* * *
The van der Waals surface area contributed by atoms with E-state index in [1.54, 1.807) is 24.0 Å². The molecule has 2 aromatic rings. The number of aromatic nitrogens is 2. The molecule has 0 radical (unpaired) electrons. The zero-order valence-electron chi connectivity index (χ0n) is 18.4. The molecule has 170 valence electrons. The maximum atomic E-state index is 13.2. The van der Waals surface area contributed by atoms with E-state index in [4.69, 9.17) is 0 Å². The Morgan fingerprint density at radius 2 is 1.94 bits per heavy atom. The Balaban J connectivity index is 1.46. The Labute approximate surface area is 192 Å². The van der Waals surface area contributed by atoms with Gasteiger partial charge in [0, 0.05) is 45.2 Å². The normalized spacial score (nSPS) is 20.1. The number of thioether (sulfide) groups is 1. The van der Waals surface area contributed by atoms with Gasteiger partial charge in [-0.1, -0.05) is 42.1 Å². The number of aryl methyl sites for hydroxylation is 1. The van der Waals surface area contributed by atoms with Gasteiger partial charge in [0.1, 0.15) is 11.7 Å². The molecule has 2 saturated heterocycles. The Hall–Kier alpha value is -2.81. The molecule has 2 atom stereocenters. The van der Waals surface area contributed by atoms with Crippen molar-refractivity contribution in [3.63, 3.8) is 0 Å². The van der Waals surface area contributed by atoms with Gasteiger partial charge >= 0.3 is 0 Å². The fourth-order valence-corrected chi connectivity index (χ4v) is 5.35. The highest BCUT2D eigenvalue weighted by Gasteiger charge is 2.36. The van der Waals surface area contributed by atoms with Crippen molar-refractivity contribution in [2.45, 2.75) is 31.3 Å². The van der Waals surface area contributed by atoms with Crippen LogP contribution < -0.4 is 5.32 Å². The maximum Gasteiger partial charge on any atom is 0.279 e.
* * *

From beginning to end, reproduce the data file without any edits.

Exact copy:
The van der Waals surface area contributed by atoms with E-state index in [1.54, 1.807) is 24.0 Å². The molecule has 2 aromatic rings. The number of aromatic nitrogens is 2. The molecule has 0 radical (unpaired) electrons. The zero-order valence-electron chi connectivity index (χ0n) is 18.4. The molecule has 170 valence electrons. The maximum atomic E-state index is 13.2. The van der Waals surface area contributed by atoms with E-state index in [4.69, 9.17) is 0 Å². The Morgan fingerprint density at radius 2 is 1.94 bits per heavy atom. The Balaban J connectivity index is 1.46. The Labute approximate surface area is 192 Å². The van der Waals surface area contributed by atoms with Gasteiger partial charge in [0, 0.05) is 45.2 Å². The normalized spacial score (nSPS) is 20.1. The number of thioether (sulfide) groups is 1. The van der Waals surface area contributed by atoms with Gasteiger partial charge in [-0.1, -0.05) is 42.1 Å². The number of aryl methyl sites for hydroxylation is 1. The van der Waals surface area contributed by atoms with Gasteiger partial charge in [0.1, 0.15) is 11.7 Å². The molecule has 2 saturated heterocycles. The Hall–Kier alpha value is -2.81. The molecule has 2 atom stereocenters. The van der Waals surface area contributed by atoms with Crippen molar-refractivity contribution in [3.63, 3.8) is 0 Å². The van der Waals surface area contributed by atoms with Gasteiger partial charge >= 0.3 is 0 Å². The fourth-order valence-corrected chi connectivity index (χ4v) is 5.35. The highest BCUT2D eigenvalue weighted by Gasteiger charge is 2.36. The van der Waals surface area contributed by atoms with Crippen molar-refractivity contribution in [2.45, 2.75) is 31.3 Å². The van der Waals surface area contributed by atoms with Crippen LogP contribution < -0.4 is 5.32 Å². The maximum Gasteiger partial charge on any atom is 0.279 e.